The Ukraine crisis marked the return of geopolitics in Europe. Can the EU, which has been originally designed to prevent geopolitics inside its borders, act as decisive foreign policy actor outside of them? How to cope in particular with the severe and manifold crisis in its neighbourhoods?

Read More


Is terrorism is a major threat to Global security?


Terrorism is the use of violence for furthering political ends; it seeks to create a climate of fear, apprehension and uncertainty. Global terrorism is aimed at inflicting damage and humiliation on a global power or at transforming global civilisational relations with the key example being 9/11 and al-Qaeda. The significance of terrorism has increased as its impact has become more threatening on global security, for instance 9/11 demonstrated how a global hegemon could still be struck by terrorism – the idea that no country is exempt from terror. However, this argument is limited, while America was attacked, it only happened once, proving that terrorism does not pose a ‘major threat’ to global security as it it is quite rare compared to other global disasters such as famine. However, it is undeniable to ignore that terrorism has acquired a truly global reach. Mass fear has been prompted by terrorism, attacks has quadrupled since 9/11. The Global Terrorist Index showed that in 2002 there were 982 separate attacks. By 2011 that had risen to 4,564. Read More

Is Combatting terrorism compatible with human rights?

In the Universal Declaration of Human Rights (1948), 30 fundamental rights and freedoms were asserted by the delegates to the United Nations. In recent years, three of these rights, right to privacy, right to not be tortured and right to not be held without charge are considered to be under threat due to the policies the Bush and Obama administrations have employed in combatting terrorism. Some attempts have been made to reconcile anti-terror policies with human rights, but so far none have stood up to scrutiny.

One of the articles of the UN Declaration was a declaration of right to privacy. Attempts to combat terrorism after the 9/11 terrorist attacks have resulted in increased reliance on mass surveillance in order to catch potential terrorists. Though the American public were under the impression the NSA’s surveillance was targeted, in reality the 2013 Edward Snowden leaks revealed there was no discrimination or oversight in NSA mass surveillance, with millions of people having their right to privacy combatted for no good reason other than they may turn out to be a terrorist. Additionally, Apple have been instructed by a judge to decrypt the Iphone of one of the San Bernardino killers, an action requiring the creation of a new tool which would be used by the government at any time to decrypt anyone’s Iphone. All of the 2016 Presidential candidates in both parties stand with the judge, meaning that right to privacy is a right considered somewhat subject to compromise across the American political spectrum. Thus it is clear that, under both Bush and Obama, and whomever should succeed Obama in January 2017, Americans right to privacy is under threat primarily due to anti-terror policies.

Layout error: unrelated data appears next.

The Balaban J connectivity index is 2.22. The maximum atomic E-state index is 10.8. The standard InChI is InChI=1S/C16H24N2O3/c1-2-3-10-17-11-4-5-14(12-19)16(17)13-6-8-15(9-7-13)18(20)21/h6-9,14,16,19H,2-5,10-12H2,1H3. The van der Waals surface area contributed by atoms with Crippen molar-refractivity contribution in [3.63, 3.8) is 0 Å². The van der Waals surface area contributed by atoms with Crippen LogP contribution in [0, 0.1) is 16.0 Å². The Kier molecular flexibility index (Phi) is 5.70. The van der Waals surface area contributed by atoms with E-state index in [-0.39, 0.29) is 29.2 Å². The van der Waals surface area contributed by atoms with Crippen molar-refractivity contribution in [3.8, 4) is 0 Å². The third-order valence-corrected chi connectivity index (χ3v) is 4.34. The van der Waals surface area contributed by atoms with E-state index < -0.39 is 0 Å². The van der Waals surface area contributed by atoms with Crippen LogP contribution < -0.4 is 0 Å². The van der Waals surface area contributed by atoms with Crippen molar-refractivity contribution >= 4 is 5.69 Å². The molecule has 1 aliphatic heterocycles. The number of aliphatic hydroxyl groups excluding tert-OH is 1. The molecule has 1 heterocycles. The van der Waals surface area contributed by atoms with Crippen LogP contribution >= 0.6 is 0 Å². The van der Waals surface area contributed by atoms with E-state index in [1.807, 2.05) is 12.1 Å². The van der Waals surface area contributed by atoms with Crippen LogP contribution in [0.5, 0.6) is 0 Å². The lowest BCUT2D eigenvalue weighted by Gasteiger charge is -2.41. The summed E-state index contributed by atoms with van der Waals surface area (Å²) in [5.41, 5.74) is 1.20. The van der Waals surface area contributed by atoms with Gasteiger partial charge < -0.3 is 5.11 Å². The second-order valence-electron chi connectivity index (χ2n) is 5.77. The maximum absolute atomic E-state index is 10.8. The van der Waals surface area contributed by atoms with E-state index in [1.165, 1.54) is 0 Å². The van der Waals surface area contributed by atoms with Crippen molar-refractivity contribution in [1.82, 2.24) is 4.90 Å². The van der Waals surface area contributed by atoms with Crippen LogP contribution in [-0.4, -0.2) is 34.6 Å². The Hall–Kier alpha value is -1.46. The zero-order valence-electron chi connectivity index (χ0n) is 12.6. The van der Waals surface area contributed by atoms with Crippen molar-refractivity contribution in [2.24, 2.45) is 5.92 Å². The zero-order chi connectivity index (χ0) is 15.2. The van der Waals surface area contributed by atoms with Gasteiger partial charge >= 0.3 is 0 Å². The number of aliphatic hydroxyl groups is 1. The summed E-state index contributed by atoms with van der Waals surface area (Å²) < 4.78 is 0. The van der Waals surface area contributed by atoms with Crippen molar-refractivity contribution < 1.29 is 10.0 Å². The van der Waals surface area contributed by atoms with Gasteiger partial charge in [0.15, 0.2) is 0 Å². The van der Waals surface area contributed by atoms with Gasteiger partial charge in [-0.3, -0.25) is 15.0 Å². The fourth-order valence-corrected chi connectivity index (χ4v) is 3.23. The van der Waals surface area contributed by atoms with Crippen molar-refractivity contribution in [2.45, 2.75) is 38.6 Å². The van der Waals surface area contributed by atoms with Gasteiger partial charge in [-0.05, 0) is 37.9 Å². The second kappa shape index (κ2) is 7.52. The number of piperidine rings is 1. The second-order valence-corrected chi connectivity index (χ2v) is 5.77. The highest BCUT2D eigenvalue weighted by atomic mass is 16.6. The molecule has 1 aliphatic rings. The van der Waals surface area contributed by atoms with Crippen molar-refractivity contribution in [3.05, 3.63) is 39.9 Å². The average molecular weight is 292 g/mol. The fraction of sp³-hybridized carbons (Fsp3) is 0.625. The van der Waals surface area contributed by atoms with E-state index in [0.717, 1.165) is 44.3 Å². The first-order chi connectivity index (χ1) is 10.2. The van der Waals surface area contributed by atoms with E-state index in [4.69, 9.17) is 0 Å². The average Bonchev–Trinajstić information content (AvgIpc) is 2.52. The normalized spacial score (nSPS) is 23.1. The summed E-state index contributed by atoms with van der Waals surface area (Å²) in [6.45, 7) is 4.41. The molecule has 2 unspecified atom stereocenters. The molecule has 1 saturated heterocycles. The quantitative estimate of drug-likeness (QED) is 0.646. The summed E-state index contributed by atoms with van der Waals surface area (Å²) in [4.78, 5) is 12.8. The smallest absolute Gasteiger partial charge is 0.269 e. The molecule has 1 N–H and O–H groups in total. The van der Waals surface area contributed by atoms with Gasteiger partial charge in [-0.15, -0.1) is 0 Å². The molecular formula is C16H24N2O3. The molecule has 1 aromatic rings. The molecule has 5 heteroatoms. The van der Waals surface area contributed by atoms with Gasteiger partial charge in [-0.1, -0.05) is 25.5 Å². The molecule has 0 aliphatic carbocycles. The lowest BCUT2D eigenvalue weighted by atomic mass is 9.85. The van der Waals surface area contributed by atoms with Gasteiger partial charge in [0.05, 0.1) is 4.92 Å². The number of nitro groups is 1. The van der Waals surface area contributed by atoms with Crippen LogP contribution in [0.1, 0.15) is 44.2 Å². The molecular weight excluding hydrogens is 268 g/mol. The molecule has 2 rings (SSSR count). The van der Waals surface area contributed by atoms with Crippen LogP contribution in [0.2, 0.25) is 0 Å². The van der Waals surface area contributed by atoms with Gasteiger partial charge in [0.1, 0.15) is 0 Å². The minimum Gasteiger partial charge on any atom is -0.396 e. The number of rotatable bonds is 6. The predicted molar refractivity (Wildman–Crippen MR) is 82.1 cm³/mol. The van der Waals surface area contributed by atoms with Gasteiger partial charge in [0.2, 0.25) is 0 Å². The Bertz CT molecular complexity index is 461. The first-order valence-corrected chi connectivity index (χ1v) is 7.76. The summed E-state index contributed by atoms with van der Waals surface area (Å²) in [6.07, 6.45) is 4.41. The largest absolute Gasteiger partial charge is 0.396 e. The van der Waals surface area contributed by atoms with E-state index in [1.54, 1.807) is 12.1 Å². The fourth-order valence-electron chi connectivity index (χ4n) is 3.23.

To defend this seemingly undefendable government overreach, one would have to look to the precise wording of the UN charter. The charter said that men should be free of “attacks upon his honour and reputation”, the implicit subtext of that wording being that the right to privacy is not violated if the government does not release this information in such a way which would damage the reputation of it’s owner. Since government rarely does this,  and since the majority of the bulk-data on people’s phone records and emails is collected and never viewed, it can be argued that nobody’s right to privacy is being viole government does not release data on millions of people it releases, so arguably it is not a violation of human rights.

A more controversial right being violated is the right to be free from torture. Practices at the US detention facility at Guantanamo bay where since 2001 779 inmates have been detained have raised questions as to whether the US, the supposed arbiter of right and wrong in a unipolar world, is  fully complying with this human rights tenets. Details of the December 2014 Senate report on torture would suggest not. Waterboarding, the act of stimulating the sensation of drowning on a suspect in order to garner information, was frequently used on most serious inmates at Guantanamo bay, an act of what the otherwise hawkish Senator John Mccain and the otherwise hawkish intellectual Christopher Hitchens  both have called torture. One man close to Osama Bin Laden,  Khalid Sheikh Mohammed, was waterboarded 183 times in a row, leading to important intelligence about the whereabouts of Osama Bin Laden, the perpetrator of the 9/11 attacks, which led to the succesful operation in May to kill him. The fact that waterboarding was effective, and the fact that it does clearly violate the human right not to be tortured, presents a moral quandary to proponents of the War on Terror, as it is clear that waterboarding was integral to the anti-terrorism strategy of the USA under the Bush administration, and while Obama disapproved of waterboarding, much of the intelligence he used during his presidency was obtained by waterboarded inmates at Guantanamo.